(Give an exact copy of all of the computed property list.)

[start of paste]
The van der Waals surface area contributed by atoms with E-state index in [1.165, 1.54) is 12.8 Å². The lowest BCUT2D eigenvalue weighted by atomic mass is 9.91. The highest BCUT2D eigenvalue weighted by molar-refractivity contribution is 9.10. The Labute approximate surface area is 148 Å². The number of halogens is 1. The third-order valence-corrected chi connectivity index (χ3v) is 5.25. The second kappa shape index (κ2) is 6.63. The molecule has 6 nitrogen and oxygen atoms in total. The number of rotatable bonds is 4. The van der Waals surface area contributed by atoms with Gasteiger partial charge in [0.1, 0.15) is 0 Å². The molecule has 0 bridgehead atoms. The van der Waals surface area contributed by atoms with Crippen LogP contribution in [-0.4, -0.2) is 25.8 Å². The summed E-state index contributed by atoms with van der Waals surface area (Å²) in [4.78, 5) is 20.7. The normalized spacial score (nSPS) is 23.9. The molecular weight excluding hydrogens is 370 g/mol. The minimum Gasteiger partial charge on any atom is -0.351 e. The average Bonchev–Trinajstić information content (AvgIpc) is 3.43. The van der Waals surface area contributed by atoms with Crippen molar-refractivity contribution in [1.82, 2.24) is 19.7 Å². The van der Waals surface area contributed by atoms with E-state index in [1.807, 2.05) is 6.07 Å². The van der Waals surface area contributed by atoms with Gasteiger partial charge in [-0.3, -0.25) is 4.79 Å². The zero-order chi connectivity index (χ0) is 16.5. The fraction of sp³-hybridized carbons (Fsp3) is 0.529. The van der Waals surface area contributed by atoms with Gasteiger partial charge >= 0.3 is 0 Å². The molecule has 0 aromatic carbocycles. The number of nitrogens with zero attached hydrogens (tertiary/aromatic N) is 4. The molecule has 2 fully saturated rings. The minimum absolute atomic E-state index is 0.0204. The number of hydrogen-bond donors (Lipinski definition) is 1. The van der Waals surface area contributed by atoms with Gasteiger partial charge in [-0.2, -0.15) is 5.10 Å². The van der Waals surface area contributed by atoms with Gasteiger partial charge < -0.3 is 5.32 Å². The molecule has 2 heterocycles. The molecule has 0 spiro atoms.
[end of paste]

The van der Waals surface area contributed by atoms with E-state index in [1.165, 1.54) is 12.8 Å². The lowest BCUT2D eigenvalue weighted by atomic mass is 9.91. The highest BCUT2D eigenvalue weighted by molar-refractivity contribution is 9.10. The Labute approximate surface area is 148 Å². The number of halogens is 1. The third-order valence-corrected chi connectivity index (χ3v) is 5.25. The second kappa shape index (κ2) is 6.63. The molecule has 6 nitrogen and oxygen atoms in total. The number of rotatable bonds is 4. The van der Waals surface area contributed by atoms with Gasteiger partial charge in [0.1, 0.15) is 0 Å². The molecule has 0 bridgehead atoms. The van der Waals surface area contributed by atoms with Crippen LogP contribution in [-0.4, -0.2) is 25.8 Å². The summed E-state index contributed by atoms with van der Waals surface area (Å²) in [4.78, 5) is 20.7. The normalized spacial score (nSPS) is 23.9. The molecular weight excluding hydrogens is 370 g/mol. The minimum Gasteiger partial charge on any atom is -0.351 e. The average Bonchev–Trinajstić information content (AvgIpc) is 3.43. The van der Waals surface area contributed by atoms with Crippen molar-refractivity contribution in [1.82, 2.24) is 19.7 Å². The van der Waals surface area contributed by atoms with E-state index in [1.807, 2.05) is 6.07 Å². The van der Waals surface area contributed by atoms with Gasteiger partial charge in [-0.3, -0.25) is 4.79 Å². The zero-order chi connectivity index (χ0) is 16.5. The fraction of sp³-hybridized carbons (Fsp3) is 0.529. The van der Waals surface area contributed by atoms with Gasteiger partial charge >= 0.3 is 0 Å². The molecule has 0 aromatic carbocycles. The number of nitrogens with zero attached hydrogens (tertiary/aromatic N) is 4. The molecule has 2 fully saturated rings. The minimum absolute atomic E-state index is 0.0204. The number of hydrogen-bond donors (Lipinski definition) is 1. The van der Waals surface area contributed by atoms with Gasteiger partial charge in [-0.2, -0.15) is 5.10 Å². The van der Waals surface area contributed by atoms with Gasteiger partial charge < -0.3 is 5.32 Å². The molecule has 2 heterocycles. The molecule has 0 spiro atoms.